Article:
In what felt like a terminal wait between Darwin Deez’s glorious self titled debut, and the follow-up, ‘Songs For Imaginative People’, occasional videos would show up of Darwin shredding the bejeezus out of a guitar from the comfort of his own home. Usually a cover of some proggy-jam from a bygone era, it was clear that this was one type of music Darwin liked to listen to, and play. However, what he liked to create, based on that first album, was something quite different. It used simple, steady chord structures, creating charming indie pop.
With album’s two and three now under his belt, his live show now highlights his pure, unadulterated love of a face-melter, and how he’s begun to incorporate that into his music. The show opens with a couple of ‘oldies’ from album one, ‘Constellations’ and ‘The City’ highlighting the old Darwin style. Oh, and the between-song dance routines are still an ever-present part of the Darwin Deez experience. It wouldn’t be a Darwin show without it. But it’s when we get into the meat of the set that fretful guitar fireworks act as a lynchpin and centrepiece for the whole set.
‘Chelsea’s Hotel’ closed album two, and is a track most people, myself included, wouldn’t place in their list of favourites. But hidden away in this lesser-known track is a lead guitar riff weaving through the chorus that’s quite the departure from what we’ve come to expect. With a live airing, Darwin and his band take that chorus riff as an opportunity to expand the track into something almost double in length, with Darwin evoking the spirit of those aforementioned videos as he gets to break free of the shackles of his usual sound.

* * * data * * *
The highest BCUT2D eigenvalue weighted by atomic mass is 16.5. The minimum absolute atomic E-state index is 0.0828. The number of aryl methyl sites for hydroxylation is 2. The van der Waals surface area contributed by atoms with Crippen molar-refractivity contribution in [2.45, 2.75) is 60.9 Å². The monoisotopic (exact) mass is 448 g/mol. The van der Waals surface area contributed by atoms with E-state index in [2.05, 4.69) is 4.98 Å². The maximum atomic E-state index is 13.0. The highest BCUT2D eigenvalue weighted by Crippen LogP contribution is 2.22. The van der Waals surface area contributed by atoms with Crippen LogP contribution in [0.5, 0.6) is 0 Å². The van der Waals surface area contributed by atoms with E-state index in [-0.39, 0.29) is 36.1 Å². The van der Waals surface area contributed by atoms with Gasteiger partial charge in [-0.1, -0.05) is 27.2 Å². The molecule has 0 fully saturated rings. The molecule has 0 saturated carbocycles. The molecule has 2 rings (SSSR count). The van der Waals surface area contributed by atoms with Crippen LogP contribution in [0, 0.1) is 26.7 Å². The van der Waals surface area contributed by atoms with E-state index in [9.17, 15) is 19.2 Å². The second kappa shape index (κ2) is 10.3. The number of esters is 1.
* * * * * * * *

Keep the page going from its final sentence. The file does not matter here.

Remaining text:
‘Redshift’ follows not long after, and plays a similar trick to ‘Chelsea’s Hotel’, before the show closes out flicking between tracks from his new record, Double Down, and his debut. Darwin spoke openly ahead of Double Down’s release that he was looking to re-create the sound of his debut a little, and when tracks get played next to each other, that’s easy to hear. The lead guitar riffs on tracks like ‘Kill Your Attitude’ act as commas and full stops between his lyrics, just like on set closer ‘Bad Day’. But there’s something smart to those simple arrangements that helps to nestle those melodies into your brain, accentuated when hearing them live. Now we just need to wait to see what videos Darwin posts once he’s done touring to figure out what to expect next time round.